Tatiana Reinoza’s Reclaiming the Americas: Latinx Art and the Politics of Territory was published by the University of Texas Press in April 2023. It sounds like an exciting exploration of the role of printmaking in social movements and identity formation. [Of particular interest to our Caribbean readers is her chapter “Aqueous Territorialities: The Dominican York Proyecto Gráfica’s Island Dwellers and Water Boundaries.”]
Arlene Dávila writes, “In this much-anticipated book Reinoza delivers the first art historical study of Latinx printmaking, one of the most significant yet unrecognized mediums in Latinx art. This necessary volume centers printmaking workshops as the key site of Latinx identity-making that they are, while offering a deep analysis of printmakers’ aesthetic innovations in American art. This is a foundational study that will inspire students of art history and cultural studies across the Americas.”
Description: How Latinx artists around the US adopted the medium of printmaking to reclaim the lands of the Americas.
Printmakers have conspired, historically, to illustrate the maps created by European colonizers that were used to chart and claim their expanding territories. Over the last three decades, Latinx artists and print studios have reclaimed this printed art form for their own spatial discourse. This book examines the limited editions produced at four art studios around the US that span everything from sly critiques of Manifest Destiny to printed portraits of Dreamers in Texas.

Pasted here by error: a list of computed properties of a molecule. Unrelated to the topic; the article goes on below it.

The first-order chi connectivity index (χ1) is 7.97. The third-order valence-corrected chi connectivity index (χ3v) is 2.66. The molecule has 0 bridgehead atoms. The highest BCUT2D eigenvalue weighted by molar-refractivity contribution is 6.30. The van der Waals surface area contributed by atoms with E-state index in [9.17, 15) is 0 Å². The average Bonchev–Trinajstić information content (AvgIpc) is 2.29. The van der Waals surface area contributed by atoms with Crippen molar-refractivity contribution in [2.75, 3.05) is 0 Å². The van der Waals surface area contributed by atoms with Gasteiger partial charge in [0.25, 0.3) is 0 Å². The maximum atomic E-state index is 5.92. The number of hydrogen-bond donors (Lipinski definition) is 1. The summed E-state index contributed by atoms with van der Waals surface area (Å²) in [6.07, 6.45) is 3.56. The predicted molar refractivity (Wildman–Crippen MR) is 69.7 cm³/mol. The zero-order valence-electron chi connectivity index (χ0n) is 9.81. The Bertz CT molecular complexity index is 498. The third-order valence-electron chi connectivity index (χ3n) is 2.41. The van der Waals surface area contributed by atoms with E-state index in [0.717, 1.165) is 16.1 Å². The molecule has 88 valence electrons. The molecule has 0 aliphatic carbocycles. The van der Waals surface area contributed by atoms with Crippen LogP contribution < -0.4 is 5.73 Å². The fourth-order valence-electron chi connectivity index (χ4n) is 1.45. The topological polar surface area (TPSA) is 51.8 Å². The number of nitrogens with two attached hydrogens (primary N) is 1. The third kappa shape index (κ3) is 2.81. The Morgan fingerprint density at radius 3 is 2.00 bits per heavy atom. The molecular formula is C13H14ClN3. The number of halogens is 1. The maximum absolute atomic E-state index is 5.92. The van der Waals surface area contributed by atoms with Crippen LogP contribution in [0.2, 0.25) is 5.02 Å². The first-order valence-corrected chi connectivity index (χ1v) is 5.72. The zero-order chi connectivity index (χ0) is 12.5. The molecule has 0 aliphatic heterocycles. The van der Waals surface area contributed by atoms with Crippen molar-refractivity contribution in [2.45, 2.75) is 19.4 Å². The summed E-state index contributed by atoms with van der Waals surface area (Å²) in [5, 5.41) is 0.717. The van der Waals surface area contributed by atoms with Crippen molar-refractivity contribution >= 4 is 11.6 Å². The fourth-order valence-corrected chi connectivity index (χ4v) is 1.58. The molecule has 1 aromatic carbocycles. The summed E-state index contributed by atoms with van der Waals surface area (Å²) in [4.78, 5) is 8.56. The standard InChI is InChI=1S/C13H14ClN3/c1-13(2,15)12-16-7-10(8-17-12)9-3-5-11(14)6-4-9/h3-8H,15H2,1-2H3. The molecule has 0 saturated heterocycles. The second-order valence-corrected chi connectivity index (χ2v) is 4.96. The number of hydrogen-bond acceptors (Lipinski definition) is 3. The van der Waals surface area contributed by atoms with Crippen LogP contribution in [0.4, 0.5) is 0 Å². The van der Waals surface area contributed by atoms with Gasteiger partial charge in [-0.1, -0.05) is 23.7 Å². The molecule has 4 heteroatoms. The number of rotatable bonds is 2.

Reclaiming the Americas is the visual history of Latinx printmaking in the US. Tatiana Reinoza employs a pan-ethnic comparative model for this interdisciplinary study of graphic art, drawing on art history, Latinx studies, and geography in her discussions. The book contests printmaking’s historical complicity in the logics of colonization and restores the art form and the lands it once illustrated to the Indigenous, migrant, mestiza/o, and Afro-descendant people of the Americas.
Tatiana Reinoza is an assistant professor of art history at the University of Notre Dame.
For more information, see https://utpress.utexas.edu/9781477326909/
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